Do you care for a child or young person who struggles with their mental health? Is your child attending, or waiting to attend, CAMHS? Find out more here.
Welcome back and I hope that you had a lovely summer break. It’s at this time of year when it is hard to get back into a routine so I wanted to list some top tips to hopefully help.
- Establish a good bedtime routine. Everyone needs a good nights sleep to function effectively the next day.
- Try to be as prepared as possible for the next day. Get your children to pack their bag, find their water bottle and put things that don’t need refrigeration, in their lunch boxes. Leave these things in a sensible place ready to pick up in the morning.
- Keep a list displayed where the children can see what they need for each day. Encourage them to check it for themselves.
- Keep a tray or folder for all of the school letters. This will remind you all what needs to be handed in.
- Some children need time to wake up slowly (just like us adults!). Try setting an alarm clock 20-30 minutes before you want them to get up. Set another to go off at 10 minute intervals. We all love to snooze! 🙂
- Try keeping uniform all in one place, a box or a drawer so it can always be found. As it’s getting colder, put some of it on the radiator so it’s nice and warm on those cold mornings.
- Allow some negotiation, or limited choice, of what is eaten for breakfast; this will reduce the time spent arguing instead of eating. Have these discussions when you are not in a rush!
- Have a check list or visual pictures of what needs to be done before leaving for school. List them in order so they can progress through it. Give stickers or small incentives for success.
- Set realistic goals that have a reward to speed up the process e.g. get dressed before you have breakfast, no TV or electronics until breakfast is eaten.
- Leave in enough time to get to school on time. When we rush, it can get us flustered or stressed. Allow extra time in the winter months for defrosting the car or walking on icy pavements.
If you are struggling with routines or finding it hard to get your child/children to school on time, please come and have a chat with us in the Pastoral Care Team. We will always try to help.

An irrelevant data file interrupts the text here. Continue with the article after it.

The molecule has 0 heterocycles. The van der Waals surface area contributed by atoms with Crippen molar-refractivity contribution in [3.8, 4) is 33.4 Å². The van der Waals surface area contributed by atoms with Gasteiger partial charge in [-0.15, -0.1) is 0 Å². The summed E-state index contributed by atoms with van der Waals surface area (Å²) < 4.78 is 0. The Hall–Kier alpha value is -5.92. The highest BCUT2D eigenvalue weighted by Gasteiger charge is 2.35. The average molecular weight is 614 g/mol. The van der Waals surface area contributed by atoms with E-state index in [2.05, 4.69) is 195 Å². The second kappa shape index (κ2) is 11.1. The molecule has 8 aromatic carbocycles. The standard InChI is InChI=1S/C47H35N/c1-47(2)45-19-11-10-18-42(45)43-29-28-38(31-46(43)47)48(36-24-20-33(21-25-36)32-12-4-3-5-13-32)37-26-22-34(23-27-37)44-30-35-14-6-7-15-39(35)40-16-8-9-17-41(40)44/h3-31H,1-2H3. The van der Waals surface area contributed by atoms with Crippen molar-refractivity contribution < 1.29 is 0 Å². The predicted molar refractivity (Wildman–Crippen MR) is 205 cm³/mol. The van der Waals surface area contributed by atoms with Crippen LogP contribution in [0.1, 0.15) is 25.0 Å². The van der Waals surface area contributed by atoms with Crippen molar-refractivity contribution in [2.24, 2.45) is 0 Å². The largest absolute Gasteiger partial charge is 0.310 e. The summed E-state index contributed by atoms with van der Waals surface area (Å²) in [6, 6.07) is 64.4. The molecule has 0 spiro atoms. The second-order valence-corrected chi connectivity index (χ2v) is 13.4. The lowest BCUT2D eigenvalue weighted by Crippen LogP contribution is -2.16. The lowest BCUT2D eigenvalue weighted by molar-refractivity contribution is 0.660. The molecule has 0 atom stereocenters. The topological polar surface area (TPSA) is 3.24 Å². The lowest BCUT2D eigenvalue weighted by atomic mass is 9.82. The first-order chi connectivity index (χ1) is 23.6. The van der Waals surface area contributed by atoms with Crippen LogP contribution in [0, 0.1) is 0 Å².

Summer is quickly approaching and I know as a mum myself that it can be hard to find things to do. I thought I would share some ideas and websites that I have used in the past.
This has some lovely places to go in Hampshire – not all free but some ideas you might not think of. 🙂
For those of you who like the outdoors or maybe have dogs, there are some lovely walks near us.
This summer happiness challenge is a lovely resource and has some nice ideas of things to do.
I hope you find some inspiration from this post.
It is the time of year when children start to worry about moving up a year or leaving to go to a new school. This is normal and we all have “what if” moments. It’s about knowing what is normal to you and what you can do to help yourself.
Here are some top tips, which I have found from the Hampshire Children and Adolescent Mental Health Service (CAMHS) website (details below):
- Worries and anxiety are common; everyone worries so it’s important to remember you are not alone. Some worries may seem very real and very scary. Tell someone how you are feeling no matter what your worries are, even if you are worried about doing so. There will be someone who will listen and try to support you.
- Although anxiety feels horrible, remember these feelings will pass and the physical sensations cannot harm you. Remind yourself that you have been anxious before, that those feelings passed, that you coped and were OK. If you need to, use activities, such as watching TV, spending time with friends, reading, making things and listening to music, to help manage until you feel a bit better.
- You cannot avoid all the things that make you feel anxious so face your FEARs with confidence following these four steps;
- Focus – rather than worry about the past, future or the unknown, focus on the present moment, the here and now
- Expose – the more you face your fears the easier it will become to manage
- Approach – the fear of experiencing anxiety is often worse than the situation you are avoiding. Face your fear and see for yourself that the situation probably isn’t as bad as you are predicting
- Rehearse – practice anxiety management techniques.
I have included some helpful websites which have tips on relaxation and mindfulness, plus a wonderful service called Relax Kids. Kath runs sessions with children to empower them with techniques for relaxation.
I hope you find this information both helpful and useful.
The Ark – Pastoral Care team
The importance of a good night’s sleep is vital to a child’s learning. Please have a look at the following link from the NHS: https://www.nhs.uk/live-well/sleep-and-tiredness/healthy-sleep-tips-for-children/#
In this era of screen time and gaming, it is always good to remember family time and winding down before bed time. At least an hour before bed should be technology free. Research has shown that by having a constant stream of light enter our eyes before we go to sleep, we are actually telling our brains that we want to be awake. Encourage your child to read, listen to an audio book or some music before going to sleep. Have a chat with them about their day.
Remember – Too Much Selfie Isn’t Healthy!